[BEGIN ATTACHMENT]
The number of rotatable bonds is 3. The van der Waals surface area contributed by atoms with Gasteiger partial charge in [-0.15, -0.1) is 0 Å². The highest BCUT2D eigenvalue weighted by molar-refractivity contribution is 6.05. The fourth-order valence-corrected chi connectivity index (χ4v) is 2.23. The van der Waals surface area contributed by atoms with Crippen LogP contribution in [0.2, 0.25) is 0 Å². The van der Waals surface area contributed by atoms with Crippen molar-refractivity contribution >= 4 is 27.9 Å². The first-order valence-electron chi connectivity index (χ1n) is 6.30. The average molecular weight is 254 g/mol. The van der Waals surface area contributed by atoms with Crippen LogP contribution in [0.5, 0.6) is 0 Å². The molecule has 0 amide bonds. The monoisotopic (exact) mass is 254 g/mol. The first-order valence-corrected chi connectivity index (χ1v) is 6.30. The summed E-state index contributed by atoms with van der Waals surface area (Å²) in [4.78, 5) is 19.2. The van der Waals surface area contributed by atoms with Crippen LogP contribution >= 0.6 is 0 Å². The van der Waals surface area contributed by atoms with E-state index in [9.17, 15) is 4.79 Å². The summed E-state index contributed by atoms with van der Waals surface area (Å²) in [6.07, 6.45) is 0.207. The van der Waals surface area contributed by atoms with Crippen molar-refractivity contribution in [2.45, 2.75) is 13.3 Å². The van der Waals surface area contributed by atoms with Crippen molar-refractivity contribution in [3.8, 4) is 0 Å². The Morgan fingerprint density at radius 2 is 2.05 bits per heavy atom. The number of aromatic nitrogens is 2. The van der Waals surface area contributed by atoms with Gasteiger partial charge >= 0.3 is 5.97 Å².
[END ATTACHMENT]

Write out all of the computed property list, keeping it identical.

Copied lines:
The number of rotatable bonds is 3. The van der Waals surface area contributed by atoms with Gasteiger partial charge in [-0.15, -0.1) is 0 Å². The highest BCUT2D eigenvalue weighted by molar-refractivity contribution is 6.05. The fourth-order valence-corrected chi connectivity index (χ4v) is 2.23. The van der Waals surface area contributed by atoms with Crippen LogP contribution in [0.2, 0.25) is 0 Å². The van der Waals surface area contributed by atoms with Crippen molar-refractivity contribution >= 4 is 27.9 Å². The first-order valence-electron chi connectivity index (χ1n) is 6.30. The average molecular weight is 254 g/mol. The van der Waals surface area contributed by atoms with Crippen LogP contribution in [0.5, 0.6) is 0 Å². The molecule has 0 amide bonds. The monoisotopic (exact) mass is 254 g/mol. The first-order valence-corrected chi connectivity index (χ1v) is 6.30. The summed E-state index contributed by atoms with van der Waals surface area (Å²) in [4.78, 5) is 19.2. The van der Waals surface area contributed by atoms with Crippen LogP contribution >= 0.6 is 0 Å². The van der Waals surface area contributed by atoms with E-state index in [9.17, 15) is 4.79 Å². The summed E-state index contributed by atoms with van der Waals surface area (Å²) in [6.07, 6.45) is 0.207. The van der Waals surface area contributed by atoms with Crippen molar-refractivity contribution in [2.45, 2.75) is 13.3 Å². The van der Waals surface area contributed by atoms with Crippen molar-refractivity contribution in [3.8, 4) is 0 Å². The Morgan fingerprint density at radius 2 is 2.05 bits per heavy atom. The number of aromatic nitrogens is 2. The van der Waals surface area contributed by atoms with Gasteiger partial charge >= 0.3 is 5.97 Å².